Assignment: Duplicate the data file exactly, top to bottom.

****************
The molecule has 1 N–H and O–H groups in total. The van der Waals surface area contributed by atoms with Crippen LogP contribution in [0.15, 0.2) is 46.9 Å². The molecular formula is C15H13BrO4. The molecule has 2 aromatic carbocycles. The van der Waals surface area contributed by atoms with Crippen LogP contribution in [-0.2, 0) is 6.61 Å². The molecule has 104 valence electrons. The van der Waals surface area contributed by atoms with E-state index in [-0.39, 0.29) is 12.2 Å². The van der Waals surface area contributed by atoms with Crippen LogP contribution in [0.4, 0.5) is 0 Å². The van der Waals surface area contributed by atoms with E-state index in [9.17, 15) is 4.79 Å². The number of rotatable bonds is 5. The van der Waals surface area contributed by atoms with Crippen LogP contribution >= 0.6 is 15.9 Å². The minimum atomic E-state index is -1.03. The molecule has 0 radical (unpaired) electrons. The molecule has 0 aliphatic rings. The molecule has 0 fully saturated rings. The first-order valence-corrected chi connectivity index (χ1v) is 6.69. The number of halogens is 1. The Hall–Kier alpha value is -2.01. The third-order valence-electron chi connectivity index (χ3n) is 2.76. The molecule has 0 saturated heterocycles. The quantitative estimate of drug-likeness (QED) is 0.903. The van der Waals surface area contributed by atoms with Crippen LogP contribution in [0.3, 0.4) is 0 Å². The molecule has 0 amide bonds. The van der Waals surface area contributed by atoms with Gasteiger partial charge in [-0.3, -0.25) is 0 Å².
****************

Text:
The molecule has 1 N–H and O–H groups in total. The van der Waals surface area contributed by atoms with Crippen LogP contribution in [0.15, 0.2) is 46.9 Å². The molecular formula is C15H13BrO4. The molecule has 2 aromatic carbocycles. The van der Waals surface area contributed by atoms with Crippen LogP contribution in [-0.2, 0) is 6.61 Å². The molecule has 104 valence electrons. The van der Waals surface area contributed by atoms with E-state index in [-0.39, 0.29) is 12.2 Å². The van der Waals surface area contributed by atoms with Crippen LogP contribution in [0.4, 0.5) is 0 Å². The van der Waals surface area contributed by atoms with E-state index in [9.17, 15) is 4.79 Å². The number of rotatable bonds is 5. The van der Waals surface area contributed by atoms with Crippen LogP contribution >= 0.6 is 15.9 Å². The minimum atomic E-state index is -1.03. The molecule has 0 radical (unpaired) electrons. The molecule has 0 aliphatic rings. The molecule has 0 fully saturated rings. The first-order valence-corrected chi connectivity index (χ1v) is 6.69. The number of halogens is 1. The Hall–Kier alpha value is -2.01. The third-order valence-electron chi connectivity index (χ3n) is 2.76. The molecule has 0 saturated heterocycles. The quantitative estimate of drug-likeness (QED) is 0.903. The van der Waals surface area contributed by atoms with Crippen LogP contribution in [0.3, 0.4) is 0 Å². The molecule has 0 amide bonds. The van der Waals surface area contributed by atoms with Gasteiger partial charge in [-0.3, -0.25) is 0 Å².